Gateway: News

Lot-size ordinance brings density argument to boil

A long-simmering dispute over population density is about to come to a boil in the Gig Harbor City Council, which is considering an ordinance to increase the minimum lot size for some residential areas.

The ordinance, championed by council members Bob Himes and Jeni Woock, would increase the required minimum lot size in the R-1 single family zone from 7,200 to 7,500 square feet.

Although it’s a small change, the practical result would be fewer houses per acre.

That’s a good thing, said Woock.

“There is hardly a week that goes by that I don’t get emails from citizens in the community complaining about the density,” Woock said. “This is one way we are listening to our community, who voted for us and sent us to take care of overcrowding.”

The proposed ordinance will have first reading at the Nov. 25 meeting.

It would also set minimum R-2 lot sizes at 5,800 square feet, and R-3 multifamily lots at 4,200 square feet.

Critics on the council, including members Spencer Hutchins and Michael Perrow, said the change in lot sizes conflicts with the city’s comprehensive plan, which calls for increasing density to accommodate a growing population. It also may be illegal under the state Growth Management Act, they said.

“I can only imagine the goose egg on our staff, beating their head on the wall telling us to not do this,” Hutchins said.

The city’s planning staff has been lukewarm to the idea, although their report to the council on Monday was cautious.

“While staff is not fully supportive of moving forward with changes to residential minimum lot sizes in general due to inconsistencies with the Comprehension Plan and potential state law, the lot size proposed in this ordinance will likely not put the city at risk of any future liability,” wrote planning director Katrina Knutson.

Council Member Michael Perrow agreed with Hutchins, describing the proposed ordinance as a solution in search of a problem.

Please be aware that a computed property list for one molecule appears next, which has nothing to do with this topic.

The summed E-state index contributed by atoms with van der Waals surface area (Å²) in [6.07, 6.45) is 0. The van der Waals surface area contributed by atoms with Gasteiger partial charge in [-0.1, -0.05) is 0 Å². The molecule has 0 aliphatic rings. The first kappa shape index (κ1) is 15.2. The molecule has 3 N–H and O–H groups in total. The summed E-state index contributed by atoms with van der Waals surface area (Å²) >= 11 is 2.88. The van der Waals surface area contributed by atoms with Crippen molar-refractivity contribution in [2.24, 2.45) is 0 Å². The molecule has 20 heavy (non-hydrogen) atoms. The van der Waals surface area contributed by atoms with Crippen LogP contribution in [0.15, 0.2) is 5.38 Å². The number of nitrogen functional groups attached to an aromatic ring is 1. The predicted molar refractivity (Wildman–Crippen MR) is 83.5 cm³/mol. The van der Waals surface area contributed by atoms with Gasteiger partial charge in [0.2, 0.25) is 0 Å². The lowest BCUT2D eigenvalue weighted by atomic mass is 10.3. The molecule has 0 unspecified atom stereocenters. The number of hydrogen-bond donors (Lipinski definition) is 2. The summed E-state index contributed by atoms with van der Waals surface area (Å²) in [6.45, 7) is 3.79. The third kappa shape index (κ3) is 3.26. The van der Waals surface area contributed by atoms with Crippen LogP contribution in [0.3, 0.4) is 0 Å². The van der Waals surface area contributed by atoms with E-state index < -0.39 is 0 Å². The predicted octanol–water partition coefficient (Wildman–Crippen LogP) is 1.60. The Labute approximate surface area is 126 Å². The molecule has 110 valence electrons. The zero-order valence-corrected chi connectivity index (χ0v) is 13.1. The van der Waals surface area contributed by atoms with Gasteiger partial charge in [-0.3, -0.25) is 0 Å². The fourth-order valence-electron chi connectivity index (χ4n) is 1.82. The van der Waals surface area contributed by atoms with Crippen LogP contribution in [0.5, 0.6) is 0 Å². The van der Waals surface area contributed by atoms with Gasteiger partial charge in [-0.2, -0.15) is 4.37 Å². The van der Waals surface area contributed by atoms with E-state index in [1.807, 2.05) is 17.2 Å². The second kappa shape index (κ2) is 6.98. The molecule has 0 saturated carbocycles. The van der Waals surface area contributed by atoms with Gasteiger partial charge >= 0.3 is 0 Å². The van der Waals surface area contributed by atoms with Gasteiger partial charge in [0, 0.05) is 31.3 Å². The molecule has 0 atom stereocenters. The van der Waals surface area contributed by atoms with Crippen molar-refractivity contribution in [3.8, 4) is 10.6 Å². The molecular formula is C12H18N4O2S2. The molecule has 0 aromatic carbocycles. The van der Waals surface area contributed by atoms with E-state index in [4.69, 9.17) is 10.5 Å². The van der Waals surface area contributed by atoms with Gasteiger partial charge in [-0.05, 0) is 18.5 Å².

“We wasted enormous amount of staff time by denying that staff was accurate,” Perrow said. “We can bring this forward on the 25th, but it will continue to waste time.”

Perrow said the original ordinance not only went against the comprehension plan, but was also illegal, as the goal of the ordinance was to decrease density in the city.

Himes argued that nothing about the ordinance is illegal.

“This highly controversial thing has been adopted in quite a few a places,” Himes said. “The idea that this is a crazy novel experiment subject to legal action is fake.”

The ordinance has drawn fire from builders and developers.

Jessie Gamble, a representative of the Master Builders’ Association, reminded the council that Gig Harbor already has the highest rent and highest home cost in Pierce County, and raising minimum lot size will only make that situation worse.

The ordinance is “out of whack” with the city’s own comprehensive plan, she argued.

Builder Kurt Wilson of Soundbuilt Homes sent a scorching letter to council members, accusing them of wanting to decrease density “by deception.”

“Unreal,” he wrote. “You guys just won’t stop with this nonsense.”

“If a zone calls for a certain range of density, the regulations should be such that it’s achievable,” he told the council. “Otherwise your comprehensive plan and zoning code must be deemed misleading and intentionally deceptive. “

The proposed ordinance also drew an unusual email from Lindsey Sehmel, formerly the city’s chief planner and now planning director of Lincoln City, Ore.

She, too, noted that the plan conflicts with the city’s comprehensive plan, and may have unintended consequences, such as encouraging bigger houses on the larger lots, out of scale with the “small-town” feel residents want.

“As Gig Harbor is all too aware, builders look to maximize the building footprint, and larger lot sizes will create larger houses,” she wrote.

And she echoed other warnings about raising the cost of housing.

“Land is expensive in Gig Harbor, establishing a minimum lot size greater than what is already effective will increase the costs of this housing for single-family residences.”

In other news, the Gig Harbor City Council:

  • Adopted an ordinance that allows community recreation halls in the city’s WC Waterfront Commercial Zone as a conditionally permitted use. While the amendment would apply to all properties within the WC, the Public Works Department and the Gig Harbor Boat shop are proposing to rehabilitate Eddon Boatyard House to use the main floor as a community recreation hall.

  • Approved a resolution that expresses the sense of the city council that compensation for city elected officials should not be increased. The resolutions states that city officials are first and foremost,citizen servants and financial compensation is should not be a motivational factor for citizens deciding to seek elected office.